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date: 12 August 2020

Abstract and Keywords

This chapter begins with early French humanism in the late fifteenth and early sixteenth centuries, as French writers reacted to Italian influences and sought to create their own neo-Latin identities. It focuses on Guillaume Budé as the exemplary neo-Latin French writer of this period, whose work played an important role in shaping French humanism. From Budé can be traced the elements of legal humanism, philology, and the study of Greek that would become such prominent strengths of France’s contribution to the world of scholarship. In the domain of poetry, Jean Salmon Macrin fashioned himself as the first major French neo-Latin poet. Du Bellay’s poetry in Latin provides an informative case-study, and opens up perspectives on the language debates raging in the middle of the sixteenth century. Finally, the chapter considers the continued use of Latin in Jesuit writing and in the scientific and philosophical writing of the seventeenth century.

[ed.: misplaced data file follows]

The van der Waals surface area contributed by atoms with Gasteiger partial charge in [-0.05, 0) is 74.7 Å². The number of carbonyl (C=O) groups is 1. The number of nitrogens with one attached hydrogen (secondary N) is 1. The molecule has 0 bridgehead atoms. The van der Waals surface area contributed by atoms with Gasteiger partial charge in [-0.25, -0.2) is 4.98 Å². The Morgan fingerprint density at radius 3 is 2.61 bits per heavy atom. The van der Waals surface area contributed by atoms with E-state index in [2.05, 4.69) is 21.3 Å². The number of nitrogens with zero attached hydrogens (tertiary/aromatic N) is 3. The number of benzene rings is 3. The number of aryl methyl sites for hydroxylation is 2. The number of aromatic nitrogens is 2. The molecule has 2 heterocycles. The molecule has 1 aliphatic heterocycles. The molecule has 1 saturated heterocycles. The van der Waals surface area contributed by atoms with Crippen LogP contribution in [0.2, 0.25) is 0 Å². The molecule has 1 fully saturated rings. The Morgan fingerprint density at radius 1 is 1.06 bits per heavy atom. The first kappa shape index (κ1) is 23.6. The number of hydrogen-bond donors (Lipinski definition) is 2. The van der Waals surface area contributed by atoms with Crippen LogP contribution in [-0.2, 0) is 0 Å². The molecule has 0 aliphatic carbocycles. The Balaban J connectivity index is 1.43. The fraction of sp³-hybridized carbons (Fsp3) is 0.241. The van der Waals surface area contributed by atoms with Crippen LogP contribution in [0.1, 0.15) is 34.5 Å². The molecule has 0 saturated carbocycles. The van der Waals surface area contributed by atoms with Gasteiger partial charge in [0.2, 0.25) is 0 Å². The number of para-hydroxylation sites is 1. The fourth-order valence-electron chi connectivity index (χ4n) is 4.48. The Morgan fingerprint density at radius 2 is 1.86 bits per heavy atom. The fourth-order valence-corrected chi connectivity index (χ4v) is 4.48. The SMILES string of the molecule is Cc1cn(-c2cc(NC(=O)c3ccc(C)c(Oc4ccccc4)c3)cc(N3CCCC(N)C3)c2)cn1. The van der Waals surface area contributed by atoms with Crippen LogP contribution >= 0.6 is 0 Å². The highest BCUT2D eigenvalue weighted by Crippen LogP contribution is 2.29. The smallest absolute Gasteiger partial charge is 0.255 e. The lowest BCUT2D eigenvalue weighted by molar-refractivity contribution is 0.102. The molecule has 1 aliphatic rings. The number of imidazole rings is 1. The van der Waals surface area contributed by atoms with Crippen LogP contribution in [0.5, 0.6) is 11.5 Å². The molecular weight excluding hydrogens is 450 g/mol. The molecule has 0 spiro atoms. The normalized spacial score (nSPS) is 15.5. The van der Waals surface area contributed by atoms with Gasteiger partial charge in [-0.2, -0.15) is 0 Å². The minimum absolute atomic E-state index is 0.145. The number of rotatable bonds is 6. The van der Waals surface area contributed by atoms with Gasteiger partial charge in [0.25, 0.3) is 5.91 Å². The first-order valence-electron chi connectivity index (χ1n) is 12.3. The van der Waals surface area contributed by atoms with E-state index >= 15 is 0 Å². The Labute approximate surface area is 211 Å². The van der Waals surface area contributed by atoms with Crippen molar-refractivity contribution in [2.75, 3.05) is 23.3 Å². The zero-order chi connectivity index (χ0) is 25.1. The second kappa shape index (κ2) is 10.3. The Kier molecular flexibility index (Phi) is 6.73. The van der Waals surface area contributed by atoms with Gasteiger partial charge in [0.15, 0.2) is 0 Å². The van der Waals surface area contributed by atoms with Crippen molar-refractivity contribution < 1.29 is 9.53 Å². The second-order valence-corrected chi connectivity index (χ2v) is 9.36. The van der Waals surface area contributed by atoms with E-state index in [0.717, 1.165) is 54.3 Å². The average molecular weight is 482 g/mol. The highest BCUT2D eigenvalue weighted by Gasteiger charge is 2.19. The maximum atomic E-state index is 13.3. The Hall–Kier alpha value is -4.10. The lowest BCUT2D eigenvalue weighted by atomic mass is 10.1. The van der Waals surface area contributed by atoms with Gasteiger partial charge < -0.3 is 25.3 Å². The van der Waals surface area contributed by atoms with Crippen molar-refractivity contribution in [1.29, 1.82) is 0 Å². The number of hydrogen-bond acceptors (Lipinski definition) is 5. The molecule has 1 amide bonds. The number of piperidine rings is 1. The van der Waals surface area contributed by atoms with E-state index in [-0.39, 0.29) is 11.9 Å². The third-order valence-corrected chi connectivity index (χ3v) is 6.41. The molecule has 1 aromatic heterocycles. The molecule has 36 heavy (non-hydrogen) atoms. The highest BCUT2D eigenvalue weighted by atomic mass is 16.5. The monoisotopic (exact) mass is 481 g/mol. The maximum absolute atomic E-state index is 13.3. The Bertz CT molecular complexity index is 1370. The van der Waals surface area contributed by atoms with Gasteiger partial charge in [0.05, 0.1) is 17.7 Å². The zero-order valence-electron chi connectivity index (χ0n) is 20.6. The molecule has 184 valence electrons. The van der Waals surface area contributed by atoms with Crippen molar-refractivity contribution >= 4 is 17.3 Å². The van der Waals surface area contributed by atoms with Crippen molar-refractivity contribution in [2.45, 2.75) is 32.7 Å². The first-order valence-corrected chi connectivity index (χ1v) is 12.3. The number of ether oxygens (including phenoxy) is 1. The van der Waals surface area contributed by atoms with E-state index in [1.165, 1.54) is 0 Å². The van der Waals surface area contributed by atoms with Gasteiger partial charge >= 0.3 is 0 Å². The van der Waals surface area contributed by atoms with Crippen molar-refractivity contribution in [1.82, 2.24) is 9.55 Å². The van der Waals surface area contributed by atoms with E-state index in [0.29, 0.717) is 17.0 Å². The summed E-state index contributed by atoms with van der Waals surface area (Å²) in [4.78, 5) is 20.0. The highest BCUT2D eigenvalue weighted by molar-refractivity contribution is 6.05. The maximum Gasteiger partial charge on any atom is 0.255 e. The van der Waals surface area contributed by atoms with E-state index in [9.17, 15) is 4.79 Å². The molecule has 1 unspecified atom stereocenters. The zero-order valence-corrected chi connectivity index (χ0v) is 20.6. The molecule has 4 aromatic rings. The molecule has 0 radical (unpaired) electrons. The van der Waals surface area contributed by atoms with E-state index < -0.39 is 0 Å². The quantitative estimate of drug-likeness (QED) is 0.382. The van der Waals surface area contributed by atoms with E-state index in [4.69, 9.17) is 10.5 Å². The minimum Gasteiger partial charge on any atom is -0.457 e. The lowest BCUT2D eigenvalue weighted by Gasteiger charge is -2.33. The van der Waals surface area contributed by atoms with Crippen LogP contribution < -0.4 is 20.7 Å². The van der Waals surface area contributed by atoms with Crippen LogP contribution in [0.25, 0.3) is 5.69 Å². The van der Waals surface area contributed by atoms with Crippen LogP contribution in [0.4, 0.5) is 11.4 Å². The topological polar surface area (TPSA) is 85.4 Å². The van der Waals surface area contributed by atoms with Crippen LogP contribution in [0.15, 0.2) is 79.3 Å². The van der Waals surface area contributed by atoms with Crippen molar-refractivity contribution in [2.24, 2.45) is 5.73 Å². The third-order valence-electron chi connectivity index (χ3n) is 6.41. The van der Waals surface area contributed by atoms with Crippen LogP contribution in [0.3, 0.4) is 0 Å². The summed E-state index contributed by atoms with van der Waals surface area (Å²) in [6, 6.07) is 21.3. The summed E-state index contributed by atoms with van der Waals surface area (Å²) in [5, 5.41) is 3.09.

Keywords: Guillaume Budé, legal humanism, Hellenism, Jean Salmon Macrin, Neo-Catullan poetry, Joachim Du Bellay, language debates, Descartes

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